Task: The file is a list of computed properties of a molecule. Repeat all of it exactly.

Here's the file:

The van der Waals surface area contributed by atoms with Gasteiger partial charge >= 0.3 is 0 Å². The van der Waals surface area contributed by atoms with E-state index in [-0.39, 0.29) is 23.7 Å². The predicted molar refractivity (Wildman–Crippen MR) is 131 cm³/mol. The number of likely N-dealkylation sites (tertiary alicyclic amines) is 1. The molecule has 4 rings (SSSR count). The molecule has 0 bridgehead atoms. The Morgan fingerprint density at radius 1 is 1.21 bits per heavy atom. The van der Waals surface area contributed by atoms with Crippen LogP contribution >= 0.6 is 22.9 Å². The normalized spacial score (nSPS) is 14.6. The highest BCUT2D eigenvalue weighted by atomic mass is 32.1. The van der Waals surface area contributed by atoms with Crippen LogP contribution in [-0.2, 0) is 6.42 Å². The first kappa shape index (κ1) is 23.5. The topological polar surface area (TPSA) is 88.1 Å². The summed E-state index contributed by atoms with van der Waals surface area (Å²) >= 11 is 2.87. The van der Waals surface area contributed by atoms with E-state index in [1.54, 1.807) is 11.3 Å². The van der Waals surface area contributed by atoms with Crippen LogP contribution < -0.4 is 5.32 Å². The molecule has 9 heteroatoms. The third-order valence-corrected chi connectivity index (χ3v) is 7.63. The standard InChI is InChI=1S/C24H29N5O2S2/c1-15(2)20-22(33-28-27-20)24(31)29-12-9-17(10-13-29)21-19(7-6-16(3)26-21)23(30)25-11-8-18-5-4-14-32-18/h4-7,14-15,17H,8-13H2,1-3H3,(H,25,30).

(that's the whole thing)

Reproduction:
The van der Waals surface area contributed by atoms with Gasteiger partial charge >= 0.3 is 0 Å². The van der Waals surface area contributed by atoms with E-state index in [-0.39, 0.29) is 23.7 Å². The predicted molar refractivity (Wildman–Crippen MR) is 131 cm³/mol. The number of likely N-dealkylation sites (tertiary alicyclic amines) is 1. The molecule has 4 rings (SSSR count). The molecule has 0 bridgehead atoms. The Morgan fingerprint density at radius 1 is 1.21 bits per heavy atom. The van der Waals surface area contributed by atoms with Crippen LogP contribution >= 0.6 is 22.9 Å². The normalized spacial score (nSPS) is 14.6. The highest BCUT2D eigenvalue weighted by atomic mass is 32.1. The van der Waals surface area contributed by atoms with Crippen LogP contribution in [-0.2, 0) is 6.42 Å². The first kappa shape index (κ1) is 23.5. The topological polar surface area (TPSA) is 88.1 Å². The summed E-state index contributed by atoms with van der Waals surface area (Å²) >= 11 is 2.87. The van der Waals surface area contributed by atoms with E-state index in [1.54, 1.807) is 11.3 Å². The van der Waals surface area contributed by atoms with Crippen LogP contribution < -0.4 is 5.32 Å². The molecule has 9 heteroatoms. The third-order valence-corrected chi connectivity index (χ3v) is 7.63. The standard InChI is InChI=1S/C24H29N5O2S2/c1-15(2)20-22(33-28-27-20)24(31)29-12-9-17(10-13-29)21-19(7-6-16(3)26-21)23(30)25-11-8-18-5-4-14-32-18/h4-7,14-15,17H,8-13H2,1-3H3,(H,25,30).